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The other day, as Tamara Kleinberg, Chief Imaginator of Imaginibbles.com, and I were planning my interview for her radio show, I became intrigued by hearing about her creative process, especially how she has gone about creating space for being creative. I couldn’t wait to share with you some of her insights and ideas, so I turned our conversation into an interview for my blog.
Lisa: What were your concerns/challenges as a creative person in working alone at home?
Tamara: Home seems like the ideal place to set up shop and for many it is. But, there are also some challenges to working out of your living space, especially for creative types. First, being alone at home can be isolating. Creativity often comes from feeding off the energy of others or collaborating directly with colleagues. Being at home can remove you from that creative energy. Second, being at home can be very distracting. The TV, laundry or lollygagging and fixing the yard, can get in the way of my imagination. It’s as if everyday tasks fill my brain instead of creative thoughts.
Lisa: What systems did you set up to help you get the interactions you needed and support your creative process and life as a home-based business owner?
Tamara: My favorite system is something my colleagues and I call “future Fridays.” Every Friday from 12 – 3 pm we all work from the same funky little café. Sometimes we chat and brainstorm but more often we work in the presence of other creative people. Knowing that my Friday afternoons will be filled with visionary work (no administrative task allowed) and by visionary people is very motivating.
I also like to meet in person as often as possible. It means a lot of driving but it also means a lot of interaction. My goal is to have at least 5 in-person meetings a week so that I’m always out, engaging and creating. I use after hours for all that admin, left-brained stuff.
Lisa: You’re moving into new office space that’s focused on being co-creative. This space sounds unique and inspiring. Can you share more about what the space is like?
Tamara: I am crazy excited about this new space. Denver is a very entrepreneurial city and we are fortunate enough to have a place called the Taxi district. It oozes creativity from the minute you turn into the parking lot. There are indoor and outdoor meeting spaces, cafés, warehouse offices, loft offices, entrepreneurs, designers and, soon, me.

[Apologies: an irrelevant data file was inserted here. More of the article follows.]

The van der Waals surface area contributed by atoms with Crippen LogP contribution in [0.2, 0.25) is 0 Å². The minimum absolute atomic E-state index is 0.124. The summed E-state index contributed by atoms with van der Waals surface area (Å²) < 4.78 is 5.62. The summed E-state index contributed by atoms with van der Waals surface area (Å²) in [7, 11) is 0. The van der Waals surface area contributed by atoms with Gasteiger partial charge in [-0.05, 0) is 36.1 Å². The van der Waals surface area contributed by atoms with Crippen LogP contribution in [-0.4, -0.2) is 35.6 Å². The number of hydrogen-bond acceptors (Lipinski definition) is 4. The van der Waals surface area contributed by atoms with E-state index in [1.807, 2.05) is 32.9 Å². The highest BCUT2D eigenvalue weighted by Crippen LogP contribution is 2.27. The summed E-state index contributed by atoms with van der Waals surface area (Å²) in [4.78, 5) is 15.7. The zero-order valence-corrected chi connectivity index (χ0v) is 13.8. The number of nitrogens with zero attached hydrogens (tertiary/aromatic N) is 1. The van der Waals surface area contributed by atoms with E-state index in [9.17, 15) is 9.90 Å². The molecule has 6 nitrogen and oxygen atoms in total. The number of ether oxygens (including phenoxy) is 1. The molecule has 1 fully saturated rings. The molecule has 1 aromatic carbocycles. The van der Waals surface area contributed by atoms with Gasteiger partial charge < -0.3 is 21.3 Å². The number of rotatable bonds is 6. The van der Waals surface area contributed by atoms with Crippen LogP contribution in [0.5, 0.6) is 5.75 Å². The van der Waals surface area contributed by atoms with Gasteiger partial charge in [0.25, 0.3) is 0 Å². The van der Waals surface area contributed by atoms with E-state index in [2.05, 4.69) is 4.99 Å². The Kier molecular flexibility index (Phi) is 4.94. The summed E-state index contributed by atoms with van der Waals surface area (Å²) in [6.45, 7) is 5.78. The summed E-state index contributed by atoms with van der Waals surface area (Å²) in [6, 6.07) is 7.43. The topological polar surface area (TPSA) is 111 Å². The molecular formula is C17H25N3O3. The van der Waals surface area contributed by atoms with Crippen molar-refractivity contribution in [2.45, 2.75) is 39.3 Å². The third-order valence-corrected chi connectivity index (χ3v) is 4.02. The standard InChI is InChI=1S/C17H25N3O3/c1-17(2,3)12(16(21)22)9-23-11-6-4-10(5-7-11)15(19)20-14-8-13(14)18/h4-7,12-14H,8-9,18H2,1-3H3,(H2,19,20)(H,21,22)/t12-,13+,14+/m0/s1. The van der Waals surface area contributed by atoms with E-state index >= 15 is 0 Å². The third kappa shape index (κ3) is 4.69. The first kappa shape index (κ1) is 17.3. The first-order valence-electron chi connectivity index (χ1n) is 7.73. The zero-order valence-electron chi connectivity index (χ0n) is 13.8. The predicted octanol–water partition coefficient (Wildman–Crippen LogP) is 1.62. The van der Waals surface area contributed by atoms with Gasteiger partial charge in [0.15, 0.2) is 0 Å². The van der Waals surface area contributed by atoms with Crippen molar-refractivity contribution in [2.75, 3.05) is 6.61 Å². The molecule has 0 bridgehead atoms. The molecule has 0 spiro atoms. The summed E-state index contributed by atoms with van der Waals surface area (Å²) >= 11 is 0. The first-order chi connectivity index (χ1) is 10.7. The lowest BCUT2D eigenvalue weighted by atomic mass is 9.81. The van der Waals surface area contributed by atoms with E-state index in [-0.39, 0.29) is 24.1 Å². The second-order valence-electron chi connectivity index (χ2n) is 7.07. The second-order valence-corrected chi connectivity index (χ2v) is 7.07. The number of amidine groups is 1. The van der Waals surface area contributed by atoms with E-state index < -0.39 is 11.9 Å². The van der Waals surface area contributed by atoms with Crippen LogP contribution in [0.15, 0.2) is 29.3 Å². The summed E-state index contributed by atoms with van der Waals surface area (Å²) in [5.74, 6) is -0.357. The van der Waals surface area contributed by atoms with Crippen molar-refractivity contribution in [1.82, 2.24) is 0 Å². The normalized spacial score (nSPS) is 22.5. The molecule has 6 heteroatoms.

For me, it’s about being surrounded by innovative people and a creative aesthetic that is bound to spark new ideas and creative mojo. On top of that, the people that have businesses in this district share a mindset of true collaboration and entrepreneurial spirit so you never know who or what is going to spark the next big idea.
Lisa: What most attracted you to this work space?
Tamara: Everything! It’s the entire pot. Not to mention that because it’s built for entrepreneurs I can scale up as my business grows. I’m looking forward to moving into a space with glass garage doors that open when my business hits a certain level.
Lisa: How can people who are working from home simulate some of the benefits of space like this, if they don’t have access to co-creative office space?
Tamara: Most important, don’t take for granted that because you work from home your environment has to be homey. Carve out a space that represents your creative spirit. I have an uber-funky retro lamp and an old door leaning against the wall that I turned into a roaming chalk board. Sometimes it’s the little things we do that matter.
Lisa: You offer so many wonderful creative products, I’ve bought your creativity cards and I love your new t-shirts. What’s your favorite of your products and why? [and note, I am not getting a commission on sales–just find this stuff fun and love supporting entrepreneurs like Tamara].
Tamara: I have no loyalty. I fall in love with every product we create. In fact, right now I am wearing the Think Sideways t-shirt and loving it. So soft and fun. Every time I wear one of my t-shirts in public someone asks me what it’s about and it always sparks a creative conversation. I love that!
Join me and Tamara on Tuesday, July 13 at noon Eastern, 9:00 am Pacific when she interviews me about the creative process in writing books and related creative topics. Our post-interview conversation was very co-creative and stimulating–I can’t wait for our Tuesday conversation. Here’s the link for the show.
And, speaking of creativity, you’ll want to follow Tuesday’s call with a free teleseminar on Wednesday, July 14 at the same time, noon Eastern, 9 am Pacific. I’ll be interviewing creativity expert Dr. Carrie Barron.
Dr. Barron, a faculty member of Columbia College of Physicians and Surgeons and Columbia Psychoanalytic Center, as well as psychiatrist in private practice, will share some of the latest research on creativity, what works and doesn’t, and some of the benefits of creativity.
Register here for Write Your Book: Cultivate Your Creativity.